This is the first overview of the work of Jimmy DeSana, a pioneering yet underrecognized figure in New York’s downtown art, music, and film scenes during the 1970s and 1980s. The book situates DeSana’s work and life within the countercultural and queer contexts in the American South as well as New York, through his involvement in mail art, punk and No Wave music and film, and artist collectives and publications.
DeSana’s first major project was 101 Nudes, made in Atlanta during the city’s gay liberation movement. After moving to New York in 1973, DeSana became immersed in queer networks, collaborating with General Idea and Ray Johnson on zines and mail art, and documenting the genderqueer street performances of Stephen Varble.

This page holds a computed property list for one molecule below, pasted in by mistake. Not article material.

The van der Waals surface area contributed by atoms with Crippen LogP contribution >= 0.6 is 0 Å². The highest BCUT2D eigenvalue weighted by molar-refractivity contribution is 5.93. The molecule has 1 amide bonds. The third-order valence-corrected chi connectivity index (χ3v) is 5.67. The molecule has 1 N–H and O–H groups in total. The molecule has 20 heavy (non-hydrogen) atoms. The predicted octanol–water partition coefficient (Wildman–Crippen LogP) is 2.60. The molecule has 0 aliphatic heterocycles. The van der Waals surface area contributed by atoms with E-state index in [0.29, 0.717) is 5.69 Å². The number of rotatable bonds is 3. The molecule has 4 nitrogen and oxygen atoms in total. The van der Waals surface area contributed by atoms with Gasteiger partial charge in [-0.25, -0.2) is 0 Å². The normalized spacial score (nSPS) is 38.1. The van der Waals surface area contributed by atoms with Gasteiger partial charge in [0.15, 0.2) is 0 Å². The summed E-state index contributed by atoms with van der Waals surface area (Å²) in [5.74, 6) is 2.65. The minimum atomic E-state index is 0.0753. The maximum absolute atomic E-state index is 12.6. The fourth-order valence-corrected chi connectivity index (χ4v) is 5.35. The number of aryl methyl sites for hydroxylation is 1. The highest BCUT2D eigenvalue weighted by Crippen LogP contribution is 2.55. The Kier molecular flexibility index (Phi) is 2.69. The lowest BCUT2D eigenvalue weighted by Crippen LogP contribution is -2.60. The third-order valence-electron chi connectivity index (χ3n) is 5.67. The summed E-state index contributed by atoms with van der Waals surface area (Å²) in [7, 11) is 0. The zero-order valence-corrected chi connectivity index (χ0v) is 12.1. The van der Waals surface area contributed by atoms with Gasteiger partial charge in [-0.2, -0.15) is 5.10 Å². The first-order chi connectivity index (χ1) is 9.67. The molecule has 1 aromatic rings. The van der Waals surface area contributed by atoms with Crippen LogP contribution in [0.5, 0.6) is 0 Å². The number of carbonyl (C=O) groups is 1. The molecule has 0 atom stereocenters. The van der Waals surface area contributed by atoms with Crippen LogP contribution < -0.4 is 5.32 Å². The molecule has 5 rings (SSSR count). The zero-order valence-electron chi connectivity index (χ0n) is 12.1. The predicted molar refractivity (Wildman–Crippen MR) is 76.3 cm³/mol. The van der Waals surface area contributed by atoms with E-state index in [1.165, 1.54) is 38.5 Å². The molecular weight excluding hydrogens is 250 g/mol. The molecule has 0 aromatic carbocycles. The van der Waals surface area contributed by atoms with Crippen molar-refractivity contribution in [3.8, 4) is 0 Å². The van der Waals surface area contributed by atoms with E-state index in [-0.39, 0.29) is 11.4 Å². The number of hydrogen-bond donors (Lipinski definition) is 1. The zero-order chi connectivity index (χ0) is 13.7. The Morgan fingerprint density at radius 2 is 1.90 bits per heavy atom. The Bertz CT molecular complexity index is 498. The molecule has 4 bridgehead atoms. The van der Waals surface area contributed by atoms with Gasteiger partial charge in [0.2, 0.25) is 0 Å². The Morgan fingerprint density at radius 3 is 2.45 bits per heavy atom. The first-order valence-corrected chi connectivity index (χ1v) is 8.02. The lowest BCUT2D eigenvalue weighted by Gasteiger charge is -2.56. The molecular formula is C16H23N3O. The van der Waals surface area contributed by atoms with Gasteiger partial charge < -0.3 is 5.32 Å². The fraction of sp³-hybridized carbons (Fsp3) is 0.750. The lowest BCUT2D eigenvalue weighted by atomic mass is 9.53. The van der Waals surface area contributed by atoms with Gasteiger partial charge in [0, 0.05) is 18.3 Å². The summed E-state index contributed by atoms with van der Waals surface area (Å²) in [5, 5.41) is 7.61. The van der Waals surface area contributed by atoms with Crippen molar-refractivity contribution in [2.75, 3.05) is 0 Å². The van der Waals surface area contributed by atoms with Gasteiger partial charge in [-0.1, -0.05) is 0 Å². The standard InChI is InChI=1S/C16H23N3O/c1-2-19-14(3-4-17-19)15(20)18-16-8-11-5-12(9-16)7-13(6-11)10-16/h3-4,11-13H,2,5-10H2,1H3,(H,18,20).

By the mid-1970s, DeSana was a fixture in New York’s No Wave music and film scenes, serving as portraitist for much of the period’s central figures and producing album covers for Talking Heads, James Chance and others. His book Submission, made with William S. Burroughs, humorously staged scenes out of a S&M manual that explored the body as object and the performance of desire. DeSana was also an early adopter of color photography, creating his best-known series, Suburban, in the late 1970s and early 1980s. This body of work explores relationships between gender, sexuality and consumer capitalism in often humorous, surreal ways. After DeSana became sick as a result of contracting HIV, he turned to abstraction, using experimental photographic techniques to continue to push against photographic norms.